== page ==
Publication: Russia and Eurasia Review Volume: 1 Issue: 11

By Dale R. Herspring

The hostage crisis in the Nord Ost Theater was the sternest challenge yet for President Vladimir Putin. Had he mishandled it, he might have faced the end of his presidency. Judging by the reactions of ordinary Russians in the week afterwards, however, he seems to have survived with his authority intact, possibly even strengthened. There were no great surprises.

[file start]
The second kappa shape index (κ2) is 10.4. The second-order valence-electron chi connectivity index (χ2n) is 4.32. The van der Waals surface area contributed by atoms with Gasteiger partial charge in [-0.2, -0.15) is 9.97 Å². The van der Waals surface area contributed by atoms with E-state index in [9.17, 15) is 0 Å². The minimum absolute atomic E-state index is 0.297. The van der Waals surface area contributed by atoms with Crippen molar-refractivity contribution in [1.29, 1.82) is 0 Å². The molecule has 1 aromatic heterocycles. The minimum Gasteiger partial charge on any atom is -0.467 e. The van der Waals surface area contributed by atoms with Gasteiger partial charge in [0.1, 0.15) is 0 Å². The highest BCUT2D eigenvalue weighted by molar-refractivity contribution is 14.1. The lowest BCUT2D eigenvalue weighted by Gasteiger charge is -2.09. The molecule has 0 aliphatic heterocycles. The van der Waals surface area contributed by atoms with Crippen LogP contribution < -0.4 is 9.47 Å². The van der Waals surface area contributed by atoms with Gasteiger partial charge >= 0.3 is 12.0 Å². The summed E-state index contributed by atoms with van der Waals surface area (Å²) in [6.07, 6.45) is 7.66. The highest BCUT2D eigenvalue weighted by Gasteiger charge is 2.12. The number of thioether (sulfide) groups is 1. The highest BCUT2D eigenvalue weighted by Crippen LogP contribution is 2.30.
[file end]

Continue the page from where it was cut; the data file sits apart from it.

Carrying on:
Although it is barely two years since Putin assumed office, we have seen enough to allow us to begin to make some tentative judgments about him and his style of governance. And that governance does define him to some degree. First, as a patriot devoted to re-creating the Russian state while making it a force to be reckoned with both at home and abroad; second, as a bureaucrat primarily interested in solving problems; and third, as a man who is flexible in his approach to dealing with issues, a person who deals with problems in an incremental fashion but is prepared to seize opportunities. Putin is not ideological when it comes to solving problems. He believes, very simply, that Russian problems require Russian solutions.